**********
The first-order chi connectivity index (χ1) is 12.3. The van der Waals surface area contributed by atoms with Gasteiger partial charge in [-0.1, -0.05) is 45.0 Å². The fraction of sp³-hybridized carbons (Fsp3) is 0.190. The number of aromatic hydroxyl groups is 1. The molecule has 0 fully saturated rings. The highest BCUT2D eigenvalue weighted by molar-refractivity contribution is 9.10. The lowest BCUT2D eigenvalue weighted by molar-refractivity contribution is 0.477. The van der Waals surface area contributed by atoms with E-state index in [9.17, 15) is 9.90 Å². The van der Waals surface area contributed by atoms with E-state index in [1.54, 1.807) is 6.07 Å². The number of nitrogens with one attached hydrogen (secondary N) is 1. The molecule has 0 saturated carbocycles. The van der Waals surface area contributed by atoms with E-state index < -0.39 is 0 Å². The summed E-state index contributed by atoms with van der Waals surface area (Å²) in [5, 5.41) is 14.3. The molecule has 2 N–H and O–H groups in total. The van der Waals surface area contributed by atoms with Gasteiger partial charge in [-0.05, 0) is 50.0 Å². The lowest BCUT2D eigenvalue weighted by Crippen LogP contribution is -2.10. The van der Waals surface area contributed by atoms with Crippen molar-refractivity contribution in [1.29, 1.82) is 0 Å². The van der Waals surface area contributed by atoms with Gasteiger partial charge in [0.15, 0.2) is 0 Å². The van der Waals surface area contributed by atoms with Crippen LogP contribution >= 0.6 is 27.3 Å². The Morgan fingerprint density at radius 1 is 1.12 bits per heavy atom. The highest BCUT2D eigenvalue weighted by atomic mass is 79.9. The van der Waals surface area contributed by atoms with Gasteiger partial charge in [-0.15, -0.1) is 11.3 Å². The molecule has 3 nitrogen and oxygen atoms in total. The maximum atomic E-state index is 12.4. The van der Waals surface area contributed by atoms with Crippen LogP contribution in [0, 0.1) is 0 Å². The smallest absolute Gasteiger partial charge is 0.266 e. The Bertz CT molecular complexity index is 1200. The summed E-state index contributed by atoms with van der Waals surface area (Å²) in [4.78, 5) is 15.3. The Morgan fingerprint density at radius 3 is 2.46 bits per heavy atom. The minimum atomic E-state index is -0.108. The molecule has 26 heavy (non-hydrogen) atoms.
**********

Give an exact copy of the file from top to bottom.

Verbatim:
The first-order chi connectivity index (χ1) is 12.3. The van der Waals surface area contributed by atoms with Gasteiger partial charge in [-0.1, -0.05) is 45.0 Å². The fraction of sp³-hybridized carbons (Fsp3) is 0.190. The number of aromatic hydroxyl groups is 1. The molecule has 0 fully saturated rings. The highest BCUT2D eigenvalue weighted by molar-refractivity contribution is 9.10. The lowest BCUT2D eigenvalue weighted by molar-refractivity contribution is 0.477. The van der Waals surface area contributed by atoms with E-state index in [9.17, 15) is 9.90 Å². The van der Waals surface area contributed by atoms with E-state index in [1.54, 1.807) is 6.07 Å². The number of nitrogens with one attached hydrogen (secondary N) is 1. The molecule has 0 saturated carbocycles. The van der Waals surface area contributed by atoms with E-state index < -0.39 is 0 Å². The summed E-state index contributed by atoms with van der Waals surface area (Å²) in [5, 5.41) is 14.3. The molecule has 2 N–H and O–H groups in total. The van der Waals surface area contributed by atoms with Gasteiger partial charge in [-0.05, 0) is 50.0 Å². The lowest BCUT2D eigenvalue weighted by Crippen LogP contribution is -2.10. The van der Waals surface area contributed by atoms with Crippen molar-refractivity contribution in [1.29, 1.82) is 0 Å². The van der Waals surface area contributed by atoms with Gasteiger partial charge in [0.15, 0.2) is 0 Å². The van der Waals surface area contributed by atoms with Crippen LogP contribution >= 0.6 is 27.3 Å². The Morgan fingerprint density at radius 1 is 1.12 bits per heavy atom. The highest BCUT2D eigenvalue weighted by atomic mass is 79.9. The van der Waals surface area contributed by atoms with Gasteiger partial charge in [-0.15, -0.1) is 11.3 Å². The molecule has 3 nitrogen and oxygen atoms in total. The maximum atomic E-state index is 12.4. The van der Waals surface area contributed by atoms with Crippen LogP contribution in [0, 0.1) is 0 Å². The smallest absolute Gasteiger partial charge is 0.266 e. The Bertz CT molecular complexity index is 1200. The summed E-state index contributed by atoms with van der Waals surface area (Å²) in [4.78, 5) is 15.3. The Morgan fingerprint density at radius 3 is 2.46 bits per heavy atom. The minimum atomic E-state index is -0.108. The molecule has 26 heavy (non-hydrogen) atoms.